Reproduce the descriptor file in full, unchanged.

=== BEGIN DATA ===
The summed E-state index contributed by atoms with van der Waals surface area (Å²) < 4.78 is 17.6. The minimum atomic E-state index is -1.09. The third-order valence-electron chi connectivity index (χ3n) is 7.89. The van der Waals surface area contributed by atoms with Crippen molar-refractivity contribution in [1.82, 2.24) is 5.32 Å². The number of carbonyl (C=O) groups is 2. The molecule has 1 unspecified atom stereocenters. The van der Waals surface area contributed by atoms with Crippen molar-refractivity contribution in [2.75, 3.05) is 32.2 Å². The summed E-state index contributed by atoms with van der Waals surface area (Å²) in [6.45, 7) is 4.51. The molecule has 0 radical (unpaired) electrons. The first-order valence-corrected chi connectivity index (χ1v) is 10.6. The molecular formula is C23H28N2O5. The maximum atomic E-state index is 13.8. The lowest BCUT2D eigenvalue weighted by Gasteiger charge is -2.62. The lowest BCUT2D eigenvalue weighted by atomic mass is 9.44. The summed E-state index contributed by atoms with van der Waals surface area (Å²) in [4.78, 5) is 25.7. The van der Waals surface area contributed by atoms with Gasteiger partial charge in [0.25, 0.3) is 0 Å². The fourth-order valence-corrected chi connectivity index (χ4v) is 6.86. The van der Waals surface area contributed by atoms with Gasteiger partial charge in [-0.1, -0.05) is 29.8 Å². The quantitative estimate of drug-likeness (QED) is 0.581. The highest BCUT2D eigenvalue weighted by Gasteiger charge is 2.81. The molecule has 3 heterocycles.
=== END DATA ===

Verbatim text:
The summed E-state index contributed by atoms with van der Waals surface area (Å²) < 4.78 is 17.6. The minimum atomic E-state index is -1.09. The third-order valence-electron chi connectivity index (χ3n) is 7.89. The van der Waals surface area contributed by atoms with Crippen molar-refractivity contribution in [1.82, 2.24) is 5.32 Å². The number of carbonyl (C=O) groups is 2. The molecule has 1 unspecified atom stereocenters. The van der Waals surface area contributed by atoms with Crippen molar-refractivity contribution in [2.75, 3.05) is 32.2 Å². The summed E-state index contributed by atoms with van der Waals surface area (Å²) in [6.45, 7) is 4.51. The molecule has 0 radical (unpaired) electrons. The first-order valence-corrected chi connectivity index (χ1v) is 10.6. The molecular formula is C23H28N2O5. The maximum atomic E-state index is 13.8. The lowest BCUT2D eigenvalue weighted by Gasteiger charge is -2.62. The lowest BCUT2D eigenvalue weighted by atomic mass is 9.44. The summed E-state index contributed by atoms with van der Waals surface area (Å²) in [4.78, 5) is 25.7. The van der Waals surface area contributed by atoms with Gasteiger partial charge in [0.25, 0.3) is 0 Å². The fourth-order valence-corrected chi connectivity index (χ4v) is 6.86. The van der Waals surface area contributed by atoms with Gasteiger partial charge in [-0.1, -0.05) is 29.8 Å². The quantitative estimate of drug-likeness (QED) is 0.581. The highest BCUT2D eigenvalue weighted by Gasteiger charge is 2.81. The molecule has 3 heterocycles.